Treeing Tennessee Brindle

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30-40 lbs
16-22"
United States
Tennessee, Tennessee Brindle

The Treeing Tennessee Brindle is a breed of Cur, descending from the Old Brindle Cur dog. Curs are thought to be closely related hounds of North American origin, bred for treeing. Treeing is a type of hunting, which uses dogs to force prey to climb up into a tree. The idiom “barking up the wrong tree” comes from this type of hunting. Treeing can also be useful when naturalists need to radio-tag an animal. The Treeing Tennessee Brindle is a fairly new breed, which originated in the United States in the 1960s. They are strong and have a dense, smooth brindle coat.  The Treeing Tennessee Brindle does not require a lot of grooming maintenance. Once a week brushing is recommended to remove dead hair.  Bathing is only needed if the dog gets dirty or muddy. The Treeing Tennessee Brindle is an exceptionally sturdy and healthy breed. Additionally, the breed is intelligent, brave and a loyal companion.

Purpose
hunting, treeing
Date of Origin
1960s
Ancestry
brindle cur

Treeing Tennessee Brindle Health

Sketch of Treeing Tennessee Brindle
Average Size
Male Treeing Tennessee Brindle size stats
Height: 18-24 inches Weight: 30-50 lbs
Female Treeing Tennessee Brindle size stats
Height: 16-22 inches Weight: 30-40 lbs
Major Concerns
  • Patellar Luxation
  • Hip Dysplasia
Minor Concerns
  • Otitis Externa
  • Obesity
Occasional Tests
  • Hip
  • Knee
  • Blood Test
  • X-Rays
  • Physical Examination
  • Ear Examination

Treeing Tennessee Brindle Breed History

The Treeing Tennessee Brindle originated from a Brindle Cur dog, with a brown coat decorated with black tiger-like stripes. The exact bloodline of the Brindle Cur is unknown. Reverend Earl Phillips was a writer for a hunting magazine and during his research Rev. Phillips became aware of a Brindle Cur with a brown coat and tiger stripes, which was highly praised for its incredible hunting skills. In the early 1960s, he contacted the dog’s owners and learned more about the breed’s keen sense of smell, tracking ability and treeing skills. In 1967, the Reverend spearheaded and formed The Treeing Tennessee Brindle Breeders Association. The association was created to preserve and protect the breed. The Treeing Tennessee Brindle's breeding records have been maintained through the American Kennel Club's Foundation Stock Service Program since 1995. The breed was recognized as the ACHA’s ninth breed of Coonhound. Most of the breeding stock came from the Appalachian Mountains, the Ozark Mountains and places in between. In 2009, the Treeing Tennessee Brindle was approved to compete in AKC companion events. As of 2013, the breed has foundation stock status with the American Kennel Club. The breed still cannot be registered with the American Kennel Club, but their breeding records are being maintained.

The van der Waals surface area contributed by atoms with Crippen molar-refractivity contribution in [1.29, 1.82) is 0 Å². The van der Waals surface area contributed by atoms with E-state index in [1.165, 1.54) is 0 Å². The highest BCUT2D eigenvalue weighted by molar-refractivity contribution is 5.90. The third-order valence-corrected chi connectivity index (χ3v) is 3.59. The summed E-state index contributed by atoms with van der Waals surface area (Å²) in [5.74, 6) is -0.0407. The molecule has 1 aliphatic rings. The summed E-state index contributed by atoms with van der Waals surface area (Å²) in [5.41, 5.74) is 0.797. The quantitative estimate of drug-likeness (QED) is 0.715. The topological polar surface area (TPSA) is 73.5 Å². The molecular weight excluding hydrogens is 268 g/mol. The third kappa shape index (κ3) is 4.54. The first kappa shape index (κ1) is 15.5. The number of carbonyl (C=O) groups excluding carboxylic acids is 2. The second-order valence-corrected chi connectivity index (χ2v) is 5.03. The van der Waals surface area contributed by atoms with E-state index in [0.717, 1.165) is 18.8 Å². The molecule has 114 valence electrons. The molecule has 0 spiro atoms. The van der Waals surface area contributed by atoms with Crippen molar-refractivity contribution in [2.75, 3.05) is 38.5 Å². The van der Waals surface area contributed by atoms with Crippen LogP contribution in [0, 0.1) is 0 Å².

Treeing Tennessee Brindle Breed Appearance

The Treeing Tennessee Brindle is a medium size Cur. The Treeing Tennessee Brindle’s coat is short, dense and soft.  The breed can be either brindle or black with a brindle trim. Sometimes they may have small white markings on the chest and feet. The feet are round and well arched.  The dewclaws on their long, muscular legs are usually removed. The breed has a deep chest, a muscular neck and a well proportion body. The tail is thick at the base and tapers toward the tip. Their muzzles are slightly broad and long with a strong jaw. The breed has a flat and broad skull that tapers toward the muzzle. The cheeks of the Treeing Tennessee Brindle are muscular and the lips are tight with a scissor bite. The breed has pendant ears, which are V-shaped.  The eyes are brown (dark or amber) and the nose color is black.  This agile canine has an effortless and smooth gait.

Appearance of Treeing Tennessee Brindle
Eye Color Possibilities
brown Treeing Tennessee Brindle eyes
Brown
amber Treeing Tennessee Brindle eyes
Amber
Nose Color Possibilities
black Treeing Tennessee Brindle nose
Black
Coat Color Possibilities
brindle Treeing Tennessee Brindle coat
Brindle
black Treeing Tennessee Brindle coat
Black
Coat Length
Short Medium Long
Coat Density
Sparse Normal Dense
Coat Texture
Treeing Tennessee Brindle straight coat texture
Straight Wiry Wavy Curly Corded

Treeing Tennessee Brindle Breed Maintenance

The short coat of the Treeing Tennessee Brindle is easy to maintain.  Weekly brushing is recommended to remove dead hair and bathing is only needed if they get very dirty. They are vocal and they have a unique and loud bark, not acceptable for apartment living. The Treeing Tennessee Brindle is a high energy dog and requires more than daily walks. The breed needs an active owner who will take him hunting, treeing and hiking.  They love to have room to roam, explore, and use their tracking instincts. Because the Treeing Tennessee Brindle is an active dog, he should be provided a high protein diet. The breed does best in cooler environments. Treeing Tennessee Brindles kept outside must be provided adequate shelter during the winter months.

Brushes for Treeing Tennessee Brindle